{mdframed}

[linecolor=white, frametitle= Presumption in Favor of Being the Murderer, frametitlebackgroundcolor=gray!25, backgroundcolor=gray!10, roundcorner=8pt] From just these facts, the agent has some presumption for believing that is the murderer.

Proof Sketch: All the above statements can be taken as certain beliefs of . For convenience, we consider the formulae directly without the belief operators.

In order to prove the above, we need to prove that it is easier for the agent to derive that is the murderer than to derive that is not the murderer. First, to prove the former, the agent just has to assume that ’s ownership of the gun did not change from to . Second, in order for the agent to believe that did not commit the murder but committed it, the agent must be willing to admit that something happened to change ’s ownership of the gun from time to that results in owning the gun. One possibility is that simply sold the gun to . Both the scenarios are shown as proofs in the Slate theorem proving workspace [\citeauthoryearBringsjord et al.2008] in the Appendix. Figure 1 shows a proof modulo belief operators of from and Figure 2 shows a proof of from .

If we assume that and exhaust the space of allowed additions, then it easy to see how syntactic measures of complexity will yield that as is more complex than . This lets us derive that has some presumption in favor of .

What happens if the agent knows or has a belief with certainty that ’s ownership of the gun did not change from to ?

{mdframed}

[linecolor=white, frametitle= Beyond Reasonable Doubt that is the Murderer, frametitlebackgroundcolor=gray!25, backgroundcolor=gray!10, roundcorner=8pt] If the agent is certain that ’s ownership of the gun did not change from till , the agent has beyond reasonable doubt that she is the murderer.

Proof Sketch: In this case we directly have that:

In order to flip the last two statements above, we need to modify , but we can derive that is the murderer without any modifications, and since , it easier to believe is the murderer than to withhold that is the murderer.

5.3 Counterfactuals

At time , assume that an agent believes in a set of propositions and is interested in propositions and with and:

We may need non-trivial uncertainty values, but in this case, will assign a trivial value of to both the propositions. We can then look at closest consistent sets to under :

Clause III from the definition for reasonableness gives us:

5.4 Explanations

The definitions of the strength factors and reasonableness above can be used to generate high-level schemas for explanations. These schemas can be used instead of simply presenting raw probability values to end-users. While we have not fleshed out such explanation schemas, we illustrate one possible schema. Say an agent performs an action on the basis of . In this case, the agent could generate an explanation that at the highest level simply says that it is more reasonable for the agent to believe than for the agent to believe in . The agent could then further explain why it was reasonable for it by using one of the three clauses in the reasonableness definition.

6 Inference Algorithm Sketch

Describing the inference algorithm in detail is beyond the scope of this paper, but we provide a high-level sketch here.777More details can be found here: https://goo.gl/2Vz2nJ Our proof calculus is simply an extension of standard first-order proof calculus under different modal contexts. For example, if believes that believes in a set of propositions and , then believes that believes . We convert into the pure first-order formula and use a first-order prover. The conversion process is a bit more nuanced as we have to handle negations, properly handle substitutions of equalities, uncertainties and transform compound formulae within iterated beliefs.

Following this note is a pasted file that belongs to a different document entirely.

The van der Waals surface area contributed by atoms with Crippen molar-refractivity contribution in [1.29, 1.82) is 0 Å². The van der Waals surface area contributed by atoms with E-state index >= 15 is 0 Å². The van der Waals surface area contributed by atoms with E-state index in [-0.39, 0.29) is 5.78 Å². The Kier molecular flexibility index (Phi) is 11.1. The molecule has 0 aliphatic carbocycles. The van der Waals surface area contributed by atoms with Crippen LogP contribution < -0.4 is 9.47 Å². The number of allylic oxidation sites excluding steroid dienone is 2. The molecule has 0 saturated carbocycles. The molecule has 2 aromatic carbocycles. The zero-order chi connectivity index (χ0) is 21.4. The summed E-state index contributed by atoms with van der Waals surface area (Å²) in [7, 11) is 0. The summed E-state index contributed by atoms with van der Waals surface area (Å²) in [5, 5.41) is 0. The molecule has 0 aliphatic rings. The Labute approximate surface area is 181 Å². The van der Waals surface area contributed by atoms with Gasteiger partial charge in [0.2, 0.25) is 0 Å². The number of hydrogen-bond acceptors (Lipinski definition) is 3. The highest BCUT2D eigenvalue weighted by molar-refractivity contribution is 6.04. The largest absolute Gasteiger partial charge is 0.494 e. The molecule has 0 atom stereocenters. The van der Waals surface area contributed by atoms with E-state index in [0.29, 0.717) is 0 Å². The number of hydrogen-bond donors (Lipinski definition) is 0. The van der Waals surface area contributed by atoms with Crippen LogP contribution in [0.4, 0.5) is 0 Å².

7 Conclusion and Future Work

We have presented initial steps in building a system of uncertainty that is both probability and proof theory based that could lend itself to (1) solving foundational problems; (2) being useful in applications; (3) generating uncertainty values for counterfactuals; and (4) building understandable explanations.

Shortcomings of can be cast as challenges, and many challenges exist, some relatively easy and some quite hard. Among the easy challenges are defining and experimenting with different candidates for , , and . On the more difficult side, we have to come up with tractable computational mechanisms for computing the in the definition for . Also on the difficult side, is the challenge of coming up efficient reasoning schemes. While we have an exact inference algorithm, we believe that an approximate algorithm that selectively discards beliefs in a large knowledge base during reasoning will be more useful. Future work also includes comparison with other uncertainty systems and exploration of conditions under which uncertainty values of are similar/dissimilar with other systems (thresholded appropriately).

Acknowledgements

We are grateful to the Office of Naval Research for their funding of projects titled “Advanced Logicist Machine Learning” and “Making Morally Competent Robots” and to the Air Force Office of Scientific Research for funding the project titled “Great Computation Intelligence: Mature and Further Applied” that enabled the research presented in this paper. We are also thankful for the insightful reviews provided by the three anonymous referees.

Appendix A Appendix: Slate Proofs

The figures below are vector graphics and can be zoomed to more easily read the contents.

\includegraphics

[scale=0.35]proof1.pdf

Figure 1: is the murder:
\includegraphics

[scale=0.31]proof2.pdf

Figure 2: is not the murder:

References